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Ambitions for new curriculum

Schools involved in the Schools of Ambition programme, which the Scottish Government aims to abolish, are "particularly well placed" to implement the new curriculum

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Schools involved in the Schools of Ambition programme, which the Scottish Government aims to abolish, are "particularly well placed" to implement the new curriculum

Schools involved in the Schools of Ambition programme, which the Scottish Government aims to abolish, are "particularly well placed" to implement the new curriculum, according to new research.

The programme - which has given an annual boost of Pounds 100,000 to 52 secondaries to help them transform their performance - has developed teacher professionalism, decision-making and planning and evaluation, according to Ian Menter of Glasgow University.

This has happened because the method of evaluating the Pounds 16 million programme, which was launched in 2005, has been a "quite radical departure" from the way in which the Government has evaluated previous projects.

Instead of HMIE or similar bodies coming in to investigate how successful the programme has been teachers, helped by mentors in higher education, have been responsible for assessing whether they are living up to the goals outlined in their school's three-year transformational plan.

"An external evaluation might have evaluated the Schools of Ambition programme but it would not have helped each school to improve and forward- plan," said Professor Menter. "This is a more locally-based approach to evaluation.

"Now these schools are particularly well placed to engage with A Curriculum for Excellence, because they are taking responsibility for curriculum development already and evaluating that curriculum development."

However, the research method has not been without its problems. He expresses concern in a research paper Policy making in teacher education and professional development in Scotland, co-authored with colleague Moira Hulme, that a "lower value" is attached to teacher-led inquiry than outside evaluation.

Also, where unpromoted teachers have been carrying out the research, traditional school hierarchies have sometimes got in the way, he says.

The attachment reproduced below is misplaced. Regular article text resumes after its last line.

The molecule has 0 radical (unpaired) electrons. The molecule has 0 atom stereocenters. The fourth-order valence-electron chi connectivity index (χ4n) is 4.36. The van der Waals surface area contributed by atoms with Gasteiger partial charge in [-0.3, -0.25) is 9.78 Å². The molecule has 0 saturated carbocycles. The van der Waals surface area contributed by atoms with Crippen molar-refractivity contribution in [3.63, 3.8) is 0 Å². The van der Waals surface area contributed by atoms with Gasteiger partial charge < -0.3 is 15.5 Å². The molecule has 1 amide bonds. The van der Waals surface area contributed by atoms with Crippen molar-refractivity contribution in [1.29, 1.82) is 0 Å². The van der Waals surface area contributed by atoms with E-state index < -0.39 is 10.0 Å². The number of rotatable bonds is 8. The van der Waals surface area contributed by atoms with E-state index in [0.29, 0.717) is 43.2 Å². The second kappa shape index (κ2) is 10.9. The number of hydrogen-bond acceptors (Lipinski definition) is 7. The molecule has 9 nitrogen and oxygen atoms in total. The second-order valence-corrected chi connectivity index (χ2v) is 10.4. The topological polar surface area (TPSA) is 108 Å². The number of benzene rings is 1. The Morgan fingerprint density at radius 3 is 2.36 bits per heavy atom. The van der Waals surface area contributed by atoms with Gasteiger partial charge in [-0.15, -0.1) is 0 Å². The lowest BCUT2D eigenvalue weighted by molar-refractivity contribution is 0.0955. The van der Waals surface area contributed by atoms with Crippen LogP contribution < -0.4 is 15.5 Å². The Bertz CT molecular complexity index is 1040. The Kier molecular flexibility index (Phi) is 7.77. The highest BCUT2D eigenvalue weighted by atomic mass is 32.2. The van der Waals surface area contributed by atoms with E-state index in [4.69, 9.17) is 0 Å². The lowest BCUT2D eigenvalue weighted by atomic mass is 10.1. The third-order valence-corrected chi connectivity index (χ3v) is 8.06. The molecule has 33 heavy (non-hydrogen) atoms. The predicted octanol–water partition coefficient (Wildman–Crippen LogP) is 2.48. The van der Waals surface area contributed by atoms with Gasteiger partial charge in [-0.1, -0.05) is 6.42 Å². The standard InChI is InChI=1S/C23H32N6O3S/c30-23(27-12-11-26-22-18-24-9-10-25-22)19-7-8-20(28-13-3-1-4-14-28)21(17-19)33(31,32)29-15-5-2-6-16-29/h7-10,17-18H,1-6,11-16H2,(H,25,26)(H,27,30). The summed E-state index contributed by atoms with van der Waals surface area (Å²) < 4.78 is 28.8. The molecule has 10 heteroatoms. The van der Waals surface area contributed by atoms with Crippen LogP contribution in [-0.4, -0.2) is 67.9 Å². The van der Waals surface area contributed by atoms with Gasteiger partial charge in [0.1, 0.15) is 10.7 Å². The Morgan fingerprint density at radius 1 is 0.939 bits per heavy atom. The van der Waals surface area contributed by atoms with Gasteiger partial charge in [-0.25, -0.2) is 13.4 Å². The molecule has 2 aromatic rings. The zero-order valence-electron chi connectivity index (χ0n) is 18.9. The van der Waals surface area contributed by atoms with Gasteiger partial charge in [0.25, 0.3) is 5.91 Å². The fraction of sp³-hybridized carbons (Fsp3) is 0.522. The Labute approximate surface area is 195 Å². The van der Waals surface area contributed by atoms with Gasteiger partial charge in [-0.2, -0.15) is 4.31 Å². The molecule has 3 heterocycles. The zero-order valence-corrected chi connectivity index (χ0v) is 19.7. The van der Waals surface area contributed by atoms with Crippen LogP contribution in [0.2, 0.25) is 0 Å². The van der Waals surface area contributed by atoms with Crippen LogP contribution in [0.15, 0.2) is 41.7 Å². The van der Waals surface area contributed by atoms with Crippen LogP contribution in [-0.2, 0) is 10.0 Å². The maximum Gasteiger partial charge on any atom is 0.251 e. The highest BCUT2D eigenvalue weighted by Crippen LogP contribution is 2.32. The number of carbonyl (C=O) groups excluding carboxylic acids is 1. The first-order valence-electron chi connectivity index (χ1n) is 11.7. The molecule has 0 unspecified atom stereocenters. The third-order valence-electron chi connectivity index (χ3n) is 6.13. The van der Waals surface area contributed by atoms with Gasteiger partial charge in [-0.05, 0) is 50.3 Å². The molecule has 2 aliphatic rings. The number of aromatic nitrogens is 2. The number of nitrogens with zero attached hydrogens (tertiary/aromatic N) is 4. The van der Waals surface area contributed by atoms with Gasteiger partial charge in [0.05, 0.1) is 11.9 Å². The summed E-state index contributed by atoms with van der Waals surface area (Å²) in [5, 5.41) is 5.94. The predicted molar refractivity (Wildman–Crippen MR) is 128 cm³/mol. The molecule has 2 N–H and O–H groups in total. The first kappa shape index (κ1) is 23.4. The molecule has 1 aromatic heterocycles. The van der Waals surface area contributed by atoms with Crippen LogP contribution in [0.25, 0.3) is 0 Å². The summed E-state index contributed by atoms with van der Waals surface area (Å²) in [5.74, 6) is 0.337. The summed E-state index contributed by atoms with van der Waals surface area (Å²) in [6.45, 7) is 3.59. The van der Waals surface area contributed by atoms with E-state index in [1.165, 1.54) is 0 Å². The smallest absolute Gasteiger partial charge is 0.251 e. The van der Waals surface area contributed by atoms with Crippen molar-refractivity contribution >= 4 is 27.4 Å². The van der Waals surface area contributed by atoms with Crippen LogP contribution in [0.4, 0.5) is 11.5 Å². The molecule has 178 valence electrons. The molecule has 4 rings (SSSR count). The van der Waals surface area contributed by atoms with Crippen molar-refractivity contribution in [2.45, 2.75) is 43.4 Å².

The Scottish Government has agreed to support Schools of Ambition until 2010, after which the initiative will be terminated and the cash more evenly distributed.

CASE STUDY

The head of St Ninian's High in East Dunbartonshire, Paul McLaughlin, agrees with Ian Menter that participation in the Schools of Ambition programme has left it better placed to adopt the new curriculum.

"A Curriculum for Excellence is about good teaching in the classroom," he says. "It's about making classrooms more exciting and interesting than they were before, more of the time."

And this is exactly what the school has been trying to do, he says.

St Ninian's had originally planned to use the programme funding to develop its modern languages, but the focus became "motivating and engaging pupils". It has "themed days", when a year group goes off timetable for the day and outside agencies come in to work with them.

Cross-curricular projects have been introduced - a design company worked with pupils to create handbags in art and design and then through business studies, taught them how to sell them.

Mr McLaughlin admits some experiments have failed. But the emphasis on self-evaluation allows St Ninian's to learn from its mistakes - a culture that will prove invaluable when it comes to ACfE.

St Ninian's funding dries up in December, but many of the benefits will be retained by the school, says Mr McLaughlin. The cash injection has been important, Mr McLaughlin admits however. He sympathises with schools having to implement the new curriculum with no additional money, but points out that the lessons learned by schools involved in Schools of Ambition will be shared.

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